Federal law dictates that legal permanent residents – “green card” holders, among them – are verified legal residents and taxpayers, guaranteeing them the freedom to make contributions to campaigns even though they may not currently be allowed to vote in our elections. Initiative 1464 does not change this federal law.
What about people who aren’t citizens who are here illegally
Initiative 1464 has several strict protections for taxpayer dollars donated voluntarily through the public finance system in order to ensure that politicians and the election system alike are held to higher standards of transparency and accountability than currently exist. For example, Initiative 1464 contains the following protections:
- Only registered voters have access to the funds generated by the voluntary public finance system.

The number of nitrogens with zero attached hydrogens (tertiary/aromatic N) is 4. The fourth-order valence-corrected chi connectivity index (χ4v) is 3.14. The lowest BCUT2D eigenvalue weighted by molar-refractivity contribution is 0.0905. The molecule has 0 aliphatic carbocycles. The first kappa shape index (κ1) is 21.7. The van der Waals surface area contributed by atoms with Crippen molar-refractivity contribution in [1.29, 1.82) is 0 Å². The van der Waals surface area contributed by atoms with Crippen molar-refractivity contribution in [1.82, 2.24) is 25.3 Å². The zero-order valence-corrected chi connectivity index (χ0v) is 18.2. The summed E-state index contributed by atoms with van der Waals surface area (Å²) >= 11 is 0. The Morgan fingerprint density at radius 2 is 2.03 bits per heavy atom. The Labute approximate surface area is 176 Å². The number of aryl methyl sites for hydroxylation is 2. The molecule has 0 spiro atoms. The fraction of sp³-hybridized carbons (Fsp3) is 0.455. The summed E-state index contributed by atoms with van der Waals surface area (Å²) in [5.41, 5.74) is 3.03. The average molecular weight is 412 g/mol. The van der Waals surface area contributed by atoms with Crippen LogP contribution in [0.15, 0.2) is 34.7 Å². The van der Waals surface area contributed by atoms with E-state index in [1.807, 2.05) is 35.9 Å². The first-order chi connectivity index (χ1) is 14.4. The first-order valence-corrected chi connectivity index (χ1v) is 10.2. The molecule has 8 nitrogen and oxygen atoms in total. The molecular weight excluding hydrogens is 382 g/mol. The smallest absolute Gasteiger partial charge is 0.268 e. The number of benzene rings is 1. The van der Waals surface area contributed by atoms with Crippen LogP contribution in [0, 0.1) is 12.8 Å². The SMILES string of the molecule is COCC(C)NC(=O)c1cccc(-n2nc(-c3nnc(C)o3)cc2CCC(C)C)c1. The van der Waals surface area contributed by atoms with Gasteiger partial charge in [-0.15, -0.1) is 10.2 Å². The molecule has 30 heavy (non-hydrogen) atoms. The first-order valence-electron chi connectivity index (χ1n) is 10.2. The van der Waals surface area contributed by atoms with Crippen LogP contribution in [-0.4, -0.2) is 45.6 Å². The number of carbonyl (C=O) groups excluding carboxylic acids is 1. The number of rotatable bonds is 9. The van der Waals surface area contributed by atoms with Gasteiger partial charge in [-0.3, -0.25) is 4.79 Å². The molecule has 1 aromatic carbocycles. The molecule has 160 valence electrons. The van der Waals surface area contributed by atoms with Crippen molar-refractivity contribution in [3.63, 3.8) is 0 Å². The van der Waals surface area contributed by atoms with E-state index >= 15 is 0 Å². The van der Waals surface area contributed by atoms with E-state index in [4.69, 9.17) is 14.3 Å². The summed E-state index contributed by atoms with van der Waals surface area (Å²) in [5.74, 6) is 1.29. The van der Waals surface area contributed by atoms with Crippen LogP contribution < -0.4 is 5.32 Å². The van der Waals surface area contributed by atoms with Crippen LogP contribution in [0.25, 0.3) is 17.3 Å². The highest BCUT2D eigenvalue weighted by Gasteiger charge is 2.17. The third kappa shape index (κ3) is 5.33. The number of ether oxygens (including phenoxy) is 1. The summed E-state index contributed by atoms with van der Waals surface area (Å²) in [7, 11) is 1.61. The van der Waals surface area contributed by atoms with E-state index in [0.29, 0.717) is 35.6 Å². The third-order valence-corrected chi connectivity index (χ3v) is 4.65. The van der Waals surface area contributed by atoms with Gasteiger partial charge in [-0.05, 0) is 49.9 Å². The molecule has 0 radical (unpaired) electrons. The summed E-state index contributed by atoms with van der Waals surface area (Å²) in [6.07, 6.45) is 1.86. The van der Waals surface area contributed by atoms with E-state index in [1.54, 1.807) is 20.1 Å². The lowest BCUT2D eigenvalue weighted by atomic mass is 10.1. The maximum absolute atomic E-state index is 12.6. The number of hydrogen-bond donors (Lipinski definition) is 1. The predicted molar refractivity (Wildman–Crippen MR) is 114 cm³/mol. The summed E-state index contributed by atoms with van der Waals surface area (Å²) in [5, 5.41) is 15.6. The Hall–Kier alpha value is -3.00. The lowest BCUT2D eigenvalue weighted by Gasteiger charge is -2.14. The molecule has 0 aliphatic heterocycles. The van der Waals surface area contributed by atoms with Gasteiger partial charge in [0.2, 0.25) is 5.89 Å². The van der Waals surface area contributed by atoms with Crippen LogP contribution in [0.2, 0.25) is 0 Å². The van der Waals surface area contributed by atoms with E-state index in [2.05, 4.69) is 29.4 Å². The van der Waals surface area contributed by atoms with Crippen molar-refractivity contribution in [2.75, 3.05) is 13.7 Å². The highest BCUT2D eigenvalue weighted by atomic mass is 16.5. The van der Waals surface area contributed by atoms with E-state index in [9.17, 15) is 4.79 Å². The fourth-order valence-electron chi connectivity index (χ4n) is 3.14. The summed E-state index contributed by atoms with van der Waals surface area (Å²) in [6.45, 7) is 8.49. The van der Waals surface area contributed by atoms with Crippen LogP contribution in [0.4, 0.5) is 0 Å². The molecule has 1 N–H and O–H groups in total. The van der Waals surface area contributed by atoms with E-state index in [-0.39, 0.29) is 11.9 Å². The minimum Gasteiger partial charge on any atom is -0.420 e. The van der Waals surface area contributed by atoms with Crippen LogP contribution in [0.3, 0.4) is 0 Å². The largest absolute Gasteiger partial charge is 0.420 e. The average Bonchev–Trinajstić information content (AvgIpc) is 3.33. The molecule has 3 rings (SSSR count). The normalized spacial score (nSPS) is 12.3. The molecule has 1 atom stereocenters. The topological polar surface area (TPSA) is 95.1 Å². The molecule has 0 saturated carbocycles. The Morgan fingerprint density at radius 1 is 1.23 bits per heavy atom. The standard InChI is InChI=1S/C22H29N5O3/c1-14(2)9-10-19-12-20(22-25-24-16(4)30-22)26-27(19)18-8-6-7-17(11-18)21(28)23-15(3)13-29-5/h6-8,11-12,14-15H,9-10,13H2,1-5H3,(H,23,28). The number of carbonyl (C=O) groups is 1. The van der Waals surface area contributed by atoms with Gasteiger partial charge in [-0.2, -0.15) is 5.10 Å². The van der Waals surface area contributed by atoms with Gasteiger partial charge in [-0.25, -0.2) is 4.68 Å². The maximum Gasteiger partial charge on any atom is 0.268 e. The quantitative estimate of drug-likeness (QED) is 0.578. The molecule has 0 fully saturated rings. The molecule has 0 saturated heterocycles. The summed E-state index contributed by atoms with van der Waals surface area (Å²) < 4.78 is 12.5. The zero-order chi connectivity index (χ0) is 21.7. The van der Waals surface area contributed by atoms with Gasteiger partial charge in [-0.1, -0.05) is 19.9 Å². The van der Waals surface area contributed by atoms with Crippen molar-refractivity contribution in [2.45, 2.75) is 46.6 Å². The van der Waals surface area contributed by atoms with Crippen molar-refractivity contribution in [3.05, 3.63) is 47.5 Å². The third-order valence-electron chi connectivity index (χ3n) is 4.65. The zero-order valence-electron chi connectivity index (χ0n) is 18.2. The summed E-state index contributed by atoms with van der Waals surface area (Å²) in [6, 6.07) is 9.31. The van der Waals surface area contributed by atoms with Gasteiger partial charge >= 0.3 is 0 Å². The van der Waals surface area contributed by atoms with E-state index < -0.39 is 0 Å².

- Anyone who can legally donate to a candidate but is not currently allowed to vote in our elections – “green card” holders, for example – must be verified by the Public Disclosure System as a legal permanent resident before gaining access to the voluntary public finance system.
Seattle voters passed an initiative last year – Honest Elections – that also empowers regular people in our election system. Isn’t this the same thing?
No. While both measures were modeled on proven reforms made in other states, there are some important differences between Initiative 1464 and the measure passed by Seattle voters last year. The primary differences are, in short:
- Initiative 1464 fixes the Washington State’s “Top 5” rule to shed more light on who is really paying for political ads through Super PACs.
- The proposed voluntary statewide Democracy Credit system is simpler to implement, more affordable for taxpayers, and easier to administer than the Seattle system.
- Funding mechanisms: Initiative 1464 repeals an out-of-state sales tax loophole while Honest Elections raised property taxes in Seattle.